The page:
Gov. Paterson Defends Deficit Reduction Plan

October 19, 2009 Updated: October 19, 2009

NEW YORK—Gov. David Paterson met with business leaders from New York City on Sunday, Oct. 18, to discuss his $5 billion Deficit Reduction Plan. The plan includes budget cuts across the board.

Gov. Paterson said he wasn’t going to let the state go into a deficit and that the state cannot keep spending money it doesn’t have.

“The decisions we make for the next few months will be paramount and affect us for the next five to 10 years,” he said.

Business Council representatives from about 20 companies, including groups like Partnership NY and Con Edison, attended Gov. Paterson’s conference; many backed the governor’s plan and said that the governor would have the full support of every responsible person in the business community.

“New York was hit harder than any other state,” Paterson said about the recession. “Revenue is down over twice as much as any other state and twice the national average.”

Budget cuts are bound to be unpopular and the governor acknowledged this, but said he would not tie the state’s financial situation to his future.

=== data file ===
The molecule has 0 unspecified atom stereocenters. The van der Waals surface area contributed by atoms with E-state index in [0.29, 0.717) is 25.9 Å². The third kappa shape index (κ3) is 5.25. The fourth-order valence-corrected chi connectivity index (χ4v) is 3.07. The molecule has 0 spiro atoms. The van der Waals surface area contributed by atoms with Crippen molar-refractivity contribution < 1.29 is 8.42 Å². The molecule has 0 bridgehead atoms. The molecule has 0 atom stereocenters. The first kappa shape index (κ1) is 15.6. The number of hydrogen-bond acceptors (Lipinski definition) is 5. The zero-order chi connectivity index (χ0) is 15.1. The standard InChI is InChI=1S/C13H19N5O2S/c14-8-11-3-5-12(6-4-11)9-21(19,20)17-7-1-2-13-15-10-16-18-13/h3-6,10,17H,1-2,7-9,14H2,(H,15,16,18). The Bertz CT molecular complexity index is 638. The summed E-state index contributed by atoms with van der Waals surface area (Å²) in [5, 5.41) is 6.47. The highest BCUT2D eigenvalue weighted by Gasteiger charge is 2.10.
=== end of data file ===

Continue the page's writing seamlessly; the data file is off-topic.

“Anyone that would think that is so obtuse and selfish that they shouldn’t be in public office,” he said. “I expect the legislators to act responsibly.”

Paterson compared New York’s financial situation to other states facing severe recession problems. California borrowed $9 billion and their credit rating is now triple-B, one level above junk bonds.

If New York were to keep spending money it didn’t have, the state would end up paying more interest than principle for years to come.

“I won’t let New York do that,” he said. “I hope people appreciate that the sacrifices I am asking we make are across the board.”

Organizations such as Untied Federation of Teachers (UFT) have disagreed with Gov. Paterson’s Deficit Reduction Plan, and he says that he understands that their job is to cater to their constituents, but he believes that the cuts New York will have to make will not affect the state nearly as much as in the long run if the state goes into debt.

“Ninety-five percent of schools hold reserve funds,” he said. “No child would get less education, no teacher should be laid off, no Medicaid patients will be cut.”

Pennsylvania is currently unable to pay their school districts at all, 25 five states have shut down pre-K education, Michigan has closed 25 percent of their libraries, and only 14 states—including New York—have maintained their credit rating.

Paterson referred to previous recessions that were worse than the current one and how people got out of them, and strongly suggested that advocates against the Deficit Reduction Plan read about business leaders in the 1970s.

Paterson said that he thinks we’ve gotten too soft, that people say that they understand we’re in a recession, but don’t understand that we have to make sacrifices.

“Cooperation is what we need right now,” Paterson said. “It’s a painfully difficult decision, but the results will be greatly rewarding.”